I should've known this was going to be the second worst day of my life. We stare at each other, for what must seem to him like decades. If my blood were pumping any harder, it would be seeping through my skin like lava. Is this a memory or a hallucination?
We're both shaking. His tears are streaming and cold. Mine are hot and mixed with sweat.
Who did this to you?
My throat itches from words I realize I just virtually screamed. The boy runs one half step backward, pressing himself against the toilet paper dispenser.
Your dad? I pry vocally with all my might for an answer.
Was it a stranger? Can you please tell me what he looked like?
I'm not helping anything with this tone, I know. It's just, if there's one thing I will not tolerate, it's...
He's silent and pale as death, but those swollen, throbbing eyes above his soft cheeks speak all that needs to be said for him. The poor thing probably ran in here to hide from that monster. My walkie is already unhooked from my belt, but I'm praying that sorry son of a bitch returns to the scene of the crime. I'll make him hurt like he's never hurt before, with no need for the assistance of Security!
These deadbeat fathers are all the same! I yell in thought. They come here to gamble and get drunk, and leave their helpless kids all alone with nothing to do but wander around waiting to be abducted. Which is bad enough, but this...this here...
I lower my outstretched hand to my side and take a deep breath. With emotions swirling, I ease toward the child.
Oh, honey. Everything's going to be all right now.
I'm hugging him before I realize it, and to my surprise, he lets me. I already know we're kindred spirits, both with the same childhood experience in common. But I'm going to see to it that this one grows up to be a wonderful gentleman, successful beyond his wildest dreams. I don't know how with the meager income I make, but I'm going to see to it! If I can't adopt him, I'll do whatever it takes to make sure he gets the care of a guardian who doesn't view children as tear-apart stress dolls!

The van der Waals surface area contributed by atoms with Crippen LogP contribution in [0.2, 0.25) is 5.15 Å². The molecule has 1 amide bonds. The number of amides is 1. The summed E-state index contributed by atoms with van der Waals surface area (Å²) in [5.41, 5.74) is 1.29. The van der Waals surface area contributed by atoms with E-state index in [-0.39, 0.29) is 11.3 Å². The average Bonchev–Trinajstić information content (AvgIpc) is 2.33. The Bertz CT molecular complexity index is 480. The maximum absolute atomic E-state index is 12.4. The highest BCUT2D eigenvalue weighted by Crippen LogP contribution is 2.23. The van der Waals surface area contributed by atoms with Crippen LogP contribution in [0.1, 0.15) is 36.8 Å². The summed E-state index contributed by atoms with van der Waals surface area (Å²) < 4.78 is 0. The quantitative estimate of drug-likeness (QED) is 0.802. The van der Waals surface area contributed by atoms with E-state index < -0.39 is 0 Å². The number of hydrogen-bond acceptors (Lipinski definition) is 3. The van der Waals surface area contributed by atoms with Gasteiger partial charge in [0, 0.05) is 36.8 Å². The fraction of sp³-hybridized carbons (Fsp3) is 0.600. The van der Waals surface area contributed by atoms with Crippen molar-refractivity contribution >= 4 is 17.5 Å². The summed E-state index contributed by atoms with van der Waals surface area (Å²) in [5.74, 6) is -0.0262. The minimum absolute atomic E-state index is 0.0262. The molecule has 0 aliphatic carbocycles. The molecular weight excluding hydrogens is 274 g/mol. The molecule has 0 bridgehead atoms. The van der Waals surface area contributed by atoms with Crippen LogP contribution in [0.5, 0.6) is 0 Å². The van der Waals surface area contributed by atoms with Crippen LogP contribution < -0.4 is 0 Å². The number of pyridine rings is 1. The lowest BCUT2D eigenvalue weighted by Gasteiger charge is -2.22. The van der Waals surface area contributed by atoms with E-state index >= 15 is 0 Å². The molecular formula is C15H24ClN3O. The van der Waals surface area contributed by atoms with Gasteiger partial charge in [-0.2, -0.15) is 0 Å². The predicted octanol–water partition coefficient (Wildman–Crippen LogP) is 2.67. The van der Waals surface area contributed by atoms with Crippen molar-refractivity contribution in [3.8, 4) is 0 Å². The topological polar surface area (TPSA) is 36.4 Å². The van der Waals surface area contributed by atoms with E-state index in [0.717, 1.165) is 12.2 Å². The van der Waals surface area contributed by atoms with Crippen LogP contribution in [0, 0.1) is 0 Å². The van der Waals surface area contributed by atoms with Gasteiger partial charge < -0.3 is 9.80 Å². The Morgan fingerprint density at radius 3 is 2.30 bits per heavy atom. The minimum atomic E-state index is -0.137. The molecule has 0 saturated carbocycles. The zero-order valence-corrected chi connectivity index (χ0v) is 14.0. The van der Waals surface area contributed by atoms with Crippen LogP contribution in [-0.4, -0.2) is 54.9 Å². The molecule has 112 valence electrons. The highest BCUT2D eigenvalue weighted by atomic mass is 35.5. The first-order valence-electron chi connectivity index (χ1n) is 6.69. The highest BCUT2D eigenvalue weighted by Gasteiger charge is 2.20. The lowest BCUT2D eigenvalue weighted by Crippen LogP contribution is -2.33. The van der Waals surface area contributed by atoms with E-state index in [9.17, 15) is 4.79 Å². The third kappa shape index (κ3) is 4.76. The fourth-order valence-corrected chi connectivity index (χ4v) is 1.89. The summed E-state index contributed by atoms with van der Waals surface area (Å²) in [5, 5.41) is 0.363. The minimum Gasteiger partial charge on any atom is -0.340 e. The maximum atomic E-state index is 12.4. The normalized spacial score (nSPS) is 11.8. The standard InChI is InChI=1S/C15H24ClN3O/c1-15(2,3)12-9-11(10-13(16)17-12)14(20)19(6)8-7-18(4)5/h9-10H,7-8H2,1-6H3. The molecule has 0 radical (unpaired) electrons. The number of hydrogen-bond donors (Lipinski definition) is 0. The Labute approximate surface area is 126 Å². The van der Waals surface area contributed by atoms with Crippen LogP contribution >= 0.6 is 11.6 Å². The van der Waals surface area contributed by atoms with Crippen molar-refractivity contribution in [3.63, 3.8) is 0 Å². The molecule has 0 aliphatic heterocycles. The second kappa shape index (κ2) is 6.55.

I run the tips of my fingers across my own eye sockets. I can still feel the pain even though they healed thirty years ago. The psychosomatics of it all makes me so mad.
A spanking sound of footsteps approaching on concrete slices the silence. The boy shivers, wrapping himself around my right leg, burying his face into the fabric covering my thigh.
She's coming back! he stutters.
I sense the amplifying flutter of his tiny heartbeat, as well as my own as every muscle in me tenses up for action.
She? I attempt to ask through lips too far apart from each other to get the word out.
Who's she? I beg, struggling to keep my voice low.
The restroom door cracks open, with a withered young face and a shadowy, toothless mouth still venting a stream of vape smoke as a woman peeks through.
The boy doesn't have to endure the torture of peeking to know who she is. I can tell by the tone of his jittering voice as he tightens his grip on me. Mommy.
For a fleeting second, I pretend that skinny, meth-happy hag is just some evil stranger, and I'm the real Mommy. Protecting. Nurturing. Supporting this sweet, adorable little guy who has the right to spend these days playing and learning, rather than fearing for his life.
The door smacks shut and the sound of footsteps resumes in reverse, quickly diminishing as she flees. I jerk the walkie to my lips and shove the button in while sprinting after her.
Security to the front lobby, immediately!